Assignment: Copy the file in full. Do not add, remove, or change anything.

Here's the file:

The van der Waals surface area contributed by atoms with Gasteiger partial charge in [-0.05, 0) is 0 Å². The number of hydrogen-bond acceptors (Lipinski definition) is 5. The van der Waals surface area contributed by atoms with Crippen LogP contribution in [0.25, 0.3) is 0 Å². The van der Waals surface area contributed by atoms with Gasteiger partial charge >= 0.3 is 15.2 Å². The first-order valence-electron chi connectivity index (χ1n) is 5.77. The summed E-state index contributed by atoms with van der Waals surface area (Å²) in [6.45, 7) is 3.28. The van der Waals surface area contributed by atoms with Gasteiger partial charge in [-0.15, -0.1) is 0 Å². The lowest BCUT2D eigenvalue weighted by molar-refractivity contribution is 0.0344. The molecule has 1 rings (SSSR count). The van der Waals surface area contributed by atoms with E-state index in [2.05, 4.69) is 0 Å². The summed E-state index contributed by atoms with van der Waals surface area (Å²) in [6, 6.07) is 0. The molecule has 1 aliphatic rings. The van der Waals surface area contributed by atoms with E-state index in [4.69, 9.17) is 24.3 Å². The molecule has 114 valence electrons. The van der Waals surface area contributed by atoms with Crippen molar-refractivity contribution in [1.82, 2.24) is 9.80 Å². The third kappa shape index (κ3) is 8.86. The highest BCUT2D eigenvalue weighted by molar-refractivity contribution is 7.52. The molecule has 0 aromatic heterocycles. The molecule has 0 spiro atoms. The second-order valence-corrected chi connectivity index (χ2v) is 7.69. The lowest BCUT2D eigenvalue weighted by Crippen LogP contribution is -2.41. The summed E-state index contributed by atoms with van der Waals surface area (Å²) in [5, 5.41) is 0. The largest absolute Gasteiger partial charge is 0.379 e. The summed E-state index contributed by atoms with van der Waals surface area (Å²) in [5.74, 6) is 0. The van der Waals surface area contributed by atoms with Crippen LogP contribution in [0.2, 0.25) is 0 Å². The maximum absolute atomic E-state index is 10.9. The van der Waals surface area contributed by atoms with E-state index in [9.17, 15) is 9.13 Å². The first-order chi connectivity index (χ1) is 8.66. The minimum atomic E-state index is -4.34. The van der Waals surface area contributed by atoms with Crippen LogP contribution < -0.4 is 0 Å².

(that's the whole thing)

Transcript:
The van der Waals surface area contributed by atoms with Gasteiger partial charge in [-0.05, 0) is 0 Å². The number of hydrogen-bond acceptors (Lipinski definition) is 5. The van der Waals surface area contributed by atoms with Crippen LogP contribution in [0.25, 0.3) is 0 Å². The van der Waals surface area contributed by atoms with Gasteiger partial charge >= 0.3 is 15.2 Å². The first-order valence-electron chi connectivity index (χ1n) is 5.77. The summed E-state index contributed by atoms with van der Waals surface area (Å²) in [6.45, 7) is 3.28. The van der Waals surface area contributed by atoms with Gasteiger partial charge in [-0.15, -0.1) is 0 Å². The lowest BCUT2D eigenvalue weighted by molar-refractivity contribution is 0.0344. The molecule has 1 rings (SSSR count). The van der Waals surface area contributed by atoms with E-state index in [2.05, 4.69) is 0 Å². The summed E-state index contributed by atoms with van der Waals surface area (Å²) in [6, 6.07) is 0. The molecule has 1 aliphatic rings. The van der Waals surface area contributed by atoms with E-state index in [4.69, 9.17) is 24.3 Å². The molecule has 114 valence electrons. The van der Waals surface area contributed by atoms with Crippen molar-refractivity contribution in [1.82, 2.24) is 9.80 Å². The third kappa shape index (κ3) is 8.86. The highest BCUT2D eigenvalue weighted by molar-refractivity contribution is 7.52. The molecule has 0 aromatic heterocycles. The molecule has 0 spiro atoms. The second-order valence-corrected chi connectivity index (χ2v) is 7.69. The lowest BCUT2D eigenvalue weighted by Crippen LogP contribution is -2.41. The summed E-state index contributed by atoms with van der Waals surface area (Å²) in [5, 5.41) is 0. The largest absolute Gasteiger partial charge is 0.379 e. The summed E-state index contributed by atoms with van der Waals surface area (Å²) in [5.74, 6) is 0. The van der Waals surface area contributed by atoms with Crippen LogP contribution in [0.2, 0.25) is 0 Å². The maximum absolute atomic E-state index is 10.9. The van der Waals surface area contributed by atoms with E-state index in [9.17, 15) is 9.13 Å². The first-order chi connectivity index (χ1) is 8.66. The minimum atomic E-state index is -4.34. The van der Waals surface area contributed by atoms with Crippen LogP contribution < -0.4 is 0 Å².